Of all the great characters versatile actor Hugo Weaving has portrayed, it was one in an Aussie film that he got the most out of – Lionel in 2005’s Little Fish.
“There are some roles you do so far from yourself that there’s a lot of work to do to understand the character and there’s always a major challenge to understanding someone’s psychology, so for me as an actor that’s always the most interesting thing,” Weaving explains to IF.
“And then the attempt to get there is always a struggle and always difficult so I suppose anything that challenges me to really stretch out of my comfort zone is something that is both daunting and stimulating.
“So something like Lionel in Little Fish would probably be the character I would say would be the thing I have sort of gained the most from in a way.”
Lionel is a former rugby star who is addicted to heroin. The film won several IF and AFI Awards and Weaving netted the Best Actor award at both.
That doesn’t say he didn’t love the other characters he has played in his near 40-year career. The Matrix trilogy’s Agent Smith – probably the character Weaving is most famous for – was right up there.
“I enjoyed working on those films enormously because of the Wachowski siblings – they directed and wrote them – and I loved working with them,” Weaving says.
“I enjoyed that character immensely. During the making of the film we had a lot of laughs.”
Hugo as Lionel in Little Fish (2005)
ALSO: I’ve just noticed, with some distress, that tickets for the Kennedy Center reprisal of Uncle Vanya, costarring Cate Blanchett, Hugo Weaving, Richard Roxburgh et al are already “Limited Availability”, despite the fact they haven’t yet gone on sale to the public. The reason? The Kennedy Center has been selling the tickets for some time already as part of subscription packages. This means wealthy people who live near DC and can afford to cough up $700 or more for eight plays (or buy the full subscription just to see one play and then give away or sell the other tickets) have an advantage over the rest of us. I’m also upset the website made no mention of subscriptions up front on Vanya’s page, implying no tickets went on sale until June 1 (for members, June 10 for everyone else– if any tickets are left by then.)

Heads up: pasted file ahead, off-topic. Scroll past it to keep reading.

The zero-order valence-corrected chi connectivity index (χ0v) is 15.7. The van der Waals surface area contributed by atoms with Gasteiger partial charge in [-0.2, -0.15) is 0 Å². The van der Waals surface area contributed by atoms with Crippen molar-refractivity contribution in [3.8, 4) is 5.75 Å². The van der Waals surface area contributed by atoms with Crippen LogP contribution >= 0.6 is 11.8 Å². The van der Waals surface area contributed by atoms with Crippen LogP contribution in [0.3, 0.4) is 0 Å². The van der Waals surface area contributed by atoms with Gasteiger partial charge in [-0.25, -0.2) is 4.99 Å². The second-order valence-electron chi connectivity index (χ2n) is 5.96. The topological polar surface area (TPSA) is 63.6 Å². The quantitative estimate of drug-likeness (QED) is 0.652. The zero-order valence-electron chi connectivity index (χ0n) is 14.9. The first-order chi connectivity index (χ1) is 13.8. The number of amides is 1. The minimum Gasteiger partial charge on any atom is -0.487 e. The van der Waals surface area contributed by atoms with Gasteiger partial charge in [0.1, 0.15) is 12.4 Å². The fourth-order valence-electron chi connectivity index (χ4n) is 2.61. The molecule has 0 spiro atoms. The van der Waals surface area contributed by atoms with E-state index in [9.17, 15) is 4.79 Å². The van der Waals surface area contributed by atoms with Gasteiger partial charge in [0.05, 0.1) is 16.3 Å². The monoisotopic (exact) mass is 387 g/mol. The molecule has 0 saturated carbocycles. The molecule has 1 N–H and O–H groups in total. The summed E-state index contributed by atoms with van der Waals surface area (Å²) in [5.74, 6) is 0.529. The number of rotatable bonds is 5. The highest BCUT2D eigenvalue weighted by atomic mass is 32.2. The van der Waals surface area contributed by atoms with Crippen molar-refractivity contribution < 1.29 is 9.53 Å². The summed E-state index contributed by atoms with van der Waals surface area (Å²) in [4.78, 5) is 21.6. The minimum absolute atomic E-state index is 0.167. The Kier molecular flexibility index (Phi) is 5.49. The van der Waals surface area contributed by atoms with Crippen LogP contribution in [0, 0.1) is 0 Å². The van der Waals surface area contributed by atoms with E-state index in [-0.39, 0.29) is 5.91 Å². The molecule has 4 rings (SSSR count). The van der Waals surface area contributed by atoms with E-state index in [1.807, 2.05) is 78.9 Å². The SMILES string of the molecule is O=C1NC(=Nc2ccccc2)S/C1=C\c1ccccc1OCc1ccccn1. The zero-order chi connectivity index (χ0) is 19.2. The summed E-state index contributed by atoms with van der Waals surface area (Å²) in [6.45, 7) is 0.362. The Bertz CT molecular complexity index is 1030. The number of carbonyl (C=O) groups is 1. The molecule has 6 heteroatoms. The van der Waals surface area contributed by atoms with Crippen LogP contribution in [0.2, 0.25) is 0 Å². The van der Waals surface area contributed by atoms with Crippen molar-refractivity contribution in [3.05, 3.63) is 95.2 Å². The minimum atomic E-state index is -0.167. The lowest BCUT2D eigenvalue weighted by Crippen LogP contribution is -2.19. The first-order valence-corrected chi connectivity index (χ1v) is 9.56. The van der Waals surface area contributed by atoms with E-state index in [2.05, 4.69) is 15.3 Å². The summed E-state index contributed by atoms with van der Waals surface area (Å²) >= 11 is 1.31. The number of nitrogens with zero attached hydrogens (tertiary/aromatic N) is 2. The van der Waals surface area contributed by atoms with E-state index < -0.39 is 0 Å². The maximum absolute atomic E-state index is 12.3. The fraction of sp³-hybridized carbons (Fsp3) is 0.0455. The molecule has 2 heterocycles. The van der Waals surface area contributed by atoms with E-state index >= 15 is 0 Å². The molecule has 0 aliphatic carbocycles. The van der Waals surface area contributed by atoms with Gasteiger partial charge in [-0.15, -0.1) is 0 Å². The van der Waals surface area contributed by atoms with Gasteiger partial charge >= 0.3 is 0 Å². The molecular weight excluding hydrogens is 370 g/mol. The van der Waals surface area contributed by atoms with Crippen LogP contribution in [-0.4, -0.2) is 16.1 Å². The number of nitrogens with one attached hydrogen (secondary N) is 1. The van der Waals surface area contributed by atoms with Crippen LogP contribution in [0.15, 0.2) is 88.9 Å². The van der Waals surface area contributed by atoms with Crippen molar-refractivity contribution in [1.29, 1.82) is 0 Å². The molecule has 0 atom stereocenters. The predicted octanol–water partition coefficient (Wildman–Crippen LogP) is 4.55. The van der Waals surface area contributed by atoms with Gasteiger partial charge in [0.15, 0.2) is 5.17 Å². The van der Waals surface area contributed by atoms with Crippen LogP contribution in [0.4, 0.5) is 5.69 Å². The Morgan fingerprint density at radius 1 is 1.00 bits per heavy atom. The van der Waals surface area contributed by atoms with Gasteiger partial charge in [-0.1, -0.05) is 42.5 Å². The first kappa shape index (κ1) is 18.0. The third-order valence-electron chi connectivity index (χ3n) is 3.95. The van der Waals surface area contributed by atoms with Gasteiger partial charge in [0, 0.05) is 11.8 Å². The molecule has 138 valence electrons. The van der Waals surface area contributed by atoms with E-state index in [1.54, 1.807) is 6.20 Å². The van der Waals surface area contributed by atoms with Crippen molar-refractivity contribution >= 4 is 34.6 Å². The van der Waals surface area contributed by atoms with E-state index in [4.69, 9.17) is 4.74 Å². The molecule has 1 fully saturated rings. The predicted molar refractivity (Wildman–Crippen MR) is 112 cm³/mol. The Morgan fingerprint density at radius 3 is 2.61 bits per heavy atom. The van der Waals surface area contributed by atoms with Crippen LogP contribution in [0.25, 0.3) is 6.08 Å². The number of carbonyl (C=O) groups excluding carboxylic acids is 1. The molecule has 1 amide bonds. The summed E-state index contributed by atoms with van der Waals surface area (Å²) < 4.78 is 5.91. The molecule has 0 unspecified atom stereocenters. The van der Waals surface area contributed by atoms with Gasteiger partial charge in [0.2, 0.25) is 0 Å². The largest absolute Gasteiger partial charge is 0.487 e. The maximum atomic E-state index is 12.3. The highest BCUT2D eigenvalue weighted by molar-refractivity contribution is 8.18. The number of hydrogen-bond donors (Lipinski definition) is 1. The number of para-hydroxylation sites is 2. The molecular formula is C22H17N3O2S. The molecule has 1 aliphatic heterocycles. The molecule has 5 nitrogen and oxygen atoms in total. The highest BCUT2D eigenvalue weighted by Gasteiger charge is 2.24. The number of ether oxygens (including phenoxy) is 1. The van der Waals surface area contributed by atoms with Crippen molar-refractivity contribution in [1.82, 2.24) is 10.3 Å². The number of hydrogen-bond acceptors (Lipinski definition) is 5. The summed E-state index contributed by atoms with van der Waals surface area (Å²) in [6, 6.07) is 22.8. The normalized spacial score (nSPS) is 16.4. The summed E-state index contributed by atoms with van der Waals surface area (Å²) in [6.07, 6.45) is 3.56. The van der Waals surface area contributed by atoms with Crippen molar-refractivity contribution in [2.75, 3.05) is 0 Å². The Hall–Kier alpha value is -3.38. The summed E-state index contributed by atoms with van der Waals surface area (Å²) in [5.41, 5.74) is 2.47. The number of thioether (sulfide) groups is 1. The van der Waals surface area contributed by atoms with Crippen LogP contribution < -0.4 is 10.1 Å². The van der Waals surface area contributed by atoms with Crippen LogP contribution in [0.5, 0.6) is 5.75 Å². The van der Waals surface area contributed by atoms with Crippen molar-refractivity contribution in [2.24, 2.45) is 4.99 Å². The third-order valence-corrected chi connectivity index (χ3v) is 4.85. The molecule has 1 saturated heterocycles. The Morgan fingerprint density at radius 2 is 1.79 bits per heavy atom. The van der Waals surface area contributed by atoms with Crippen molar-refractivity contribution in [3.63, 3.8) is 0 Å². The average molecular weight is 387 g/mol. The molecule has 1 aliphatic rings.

I guess if you’re a fan and want to see the play, you have two options: buy the subscription and guarantee a ticket (subscribers can also buy single tix for any performance of Vanya– once they have already bought the subscription and become a member)… or wait until single tix go on sale and take your chances, either buying rear balcony seats from The Kennedy Center or something better on eBay or from a ticket broker. (FYI: my front orchestra seats for Hedda Gabler in 2006 at BAM were $500 on eBay… I don’t think they’ll be so cheap this time.) I know this is deeply frustrating, but I thought fans would want to know. Also, if anyone is interested in any of the musicals coming in The Kennedy Center’s 2011-12 season, let me know. 😉
In Happier News: The UK DVD for Oranges and Sunshine will be released 25 July; some retailers, like Amazon UK, are already taking pre-orders. Note: this will be a region 2 DVD… but if you’re uncertain if the film will screen in your country, or simply can’t wait for the fall US/European release, it may be an option. There will almost certainly be a Region 1 (and 4) DVD later following the film’s international release.